Serendipitously, the blossoming attraction between Adam and Chloe offers a potential financial lifeline to both families: The Vuvv, who have no romantic inclinations of their own — they reproduce asexually — find humans’ courtship rituals a source of fascination and willingly pay for access to the mysteries of love. When Chloe suggests that they monetize the relationship by livestreaming their interactions to the Vuvv, Adam reluctantly agrees. Their “show” proves a cash-generating hit, but Adam eventually comes to resent the performative requirements. As this fracture begins to split the teens, it becomes evident that Chloe’s feelings are at least partially feigned, and the alien audience proves resentful of the deceit. An aggrieved Vuvv viewer sues for a refund on behalf of her brood, who had become strongly invested in the couple, and Beth is forced to negotiate a bizarre settlement: One of the plaintiff’s offspring, curious about human marriage, takes up residence with the Campbells and assumes the role of Beth’s husband.

Landscape’s highly unpredictable plot continues to take hairpin turns — including the Vuvv’s besotted embrace of a mural by Adam, a talented but still raw young artist whom the aesthetically impaired aliens deem a visionary genius — before a conclusion that offers a modest, guardedly hopeful testament to human resilience (and resistance). 

Given the film’s level of invention, serious thematic aspirations and winning performances, especially by young leads Blackk and Rogers, there’s much to recommend in Landscape, but blind spots in its dystopian vision require viewers to overlook far too many logical inconsistencies. The fundamental premise of the film — Earth’s easy acquiescence to the Vuvv because of our desire for its seductive tech — entirely ignores the world’s complex geopolitics. The corporations that exert a controlling influence on the U.S. and other Western capitalist countries could perhaps be gulled by the Vuvv’s promises, but would authoritarian regimes in such places as Russia, China or Iran — much less North Korea — so willingly cede their power? Of course, Landscape is more a fable than an exercise in detailed world-building — it’s more George Saunders than George R.R. Martin — but such nagging questions, both large and small, keep eroding our belief in the film’s shakily constructed reality.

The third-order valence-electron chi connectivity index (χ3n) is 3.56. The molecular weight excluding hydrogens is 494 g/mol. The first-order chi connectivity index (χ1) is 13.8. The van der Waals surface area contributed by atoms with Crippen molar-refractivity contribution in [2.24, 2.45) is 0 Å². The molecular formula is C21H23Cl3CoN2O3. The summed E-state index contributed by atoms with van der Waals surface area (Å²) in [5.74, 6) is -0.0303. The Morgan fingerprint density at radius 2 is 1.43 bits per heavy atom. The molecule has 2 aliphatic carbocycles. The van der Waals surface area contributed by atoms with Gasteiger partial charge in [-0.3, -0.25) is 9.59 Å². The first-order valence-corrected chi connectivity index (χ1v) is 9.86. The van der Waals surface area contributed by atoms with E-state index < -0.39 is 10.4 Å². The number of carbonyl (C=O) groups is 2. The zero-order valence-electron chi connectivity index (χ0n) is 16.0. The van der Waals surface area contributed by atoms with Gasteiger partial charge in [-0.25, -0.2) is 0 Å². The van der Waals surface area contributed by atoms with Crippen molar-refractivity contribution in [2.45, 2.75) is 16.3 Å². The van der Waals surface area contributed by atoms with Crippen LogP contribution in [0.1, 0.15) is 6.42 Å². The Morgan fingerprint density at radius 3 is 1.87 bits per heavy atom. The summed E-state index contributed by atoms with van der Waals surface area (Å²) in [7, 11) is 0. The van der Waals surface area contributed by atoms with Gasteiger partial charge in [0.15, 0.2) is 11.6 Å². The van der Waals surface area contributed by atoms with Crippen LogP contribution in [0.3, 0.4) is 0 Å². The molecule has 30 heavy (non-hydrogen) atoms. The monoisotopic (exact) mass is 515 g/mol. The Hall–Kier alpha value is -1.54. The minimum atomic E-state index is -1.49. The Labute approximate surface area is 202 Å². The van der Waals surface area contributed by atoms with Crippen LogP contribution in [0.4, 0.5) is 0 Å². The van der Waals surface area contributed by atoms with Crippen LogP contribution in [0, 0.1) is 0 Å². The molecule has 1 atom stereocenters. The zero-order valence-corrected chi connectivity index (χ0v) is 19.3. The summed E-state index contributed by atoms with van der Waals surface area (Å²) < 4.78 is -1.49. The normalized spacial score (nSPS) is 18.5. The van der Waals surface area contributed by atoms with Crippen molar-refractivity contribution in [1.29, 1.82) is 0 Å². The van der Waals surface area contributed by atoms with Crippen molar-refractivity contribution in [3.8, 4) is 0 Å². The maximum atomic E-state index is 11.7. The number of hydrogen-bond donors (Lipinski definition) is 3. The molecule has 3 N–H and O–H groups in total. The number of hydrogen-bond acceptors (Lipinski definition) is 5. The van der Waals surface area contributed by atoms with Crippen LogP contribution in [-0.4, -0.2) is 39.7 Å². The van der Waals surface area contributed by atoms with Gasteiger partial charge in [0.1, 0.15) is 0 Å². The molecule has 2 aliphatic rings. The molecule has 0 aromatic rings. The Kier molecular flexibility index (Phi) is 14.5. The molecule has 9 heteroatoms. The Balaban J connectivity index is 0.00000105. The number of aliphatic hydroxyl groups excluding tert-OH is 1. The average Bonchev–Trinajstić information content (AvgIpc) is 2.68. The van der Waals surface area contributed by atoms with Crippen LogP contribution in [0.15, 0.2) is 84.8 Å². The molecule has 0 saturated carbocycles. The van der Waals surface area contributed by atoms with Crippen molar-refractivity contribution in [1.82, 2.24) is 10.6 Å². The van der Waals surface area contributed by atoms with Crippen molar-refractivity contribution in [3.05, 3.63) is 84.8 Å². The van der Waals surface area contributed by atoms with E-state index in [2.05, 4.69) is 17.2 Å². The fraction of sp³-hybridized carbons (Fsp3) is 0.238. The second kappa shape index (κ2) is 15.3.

This proves especially true of the Vuvv, whose physical oddity would seem to undercut their putative superiority. The Vuvv’s eccentric design — eyestalks extend from a square torso that evokes a trash-compacted walrus, complete with flippers in lieu of legs, feet, arms and hands — elicits its share of laughs, but the aliens’ lack of dexterous appendages makes us ponder exactly how they built their astonishing machines. 

The Vuvv also appear mentally obtuse in the extreme. For enigmatic reasons, TV sitcoms of the 1950s and ’60s — The Adventures of Ozzie and Harriet figures prominently in a key scene — shape the Vuvv’s skewed view of human relationships. Presumably, they first encountered such programs when they began observing Earth, but did all subsequent media escape the Vuvv’s attention? Colonizers often wildly misinterpret native cultures, so the Vuvv have ample human precedent for their blinkered views, but for an intellectually advanced race, they seem remarkably devoid of research skills.

But even with its flaws, Landscape With Invisible Hand offers enough provocation and pleasure to overcome any literal-minded reservations.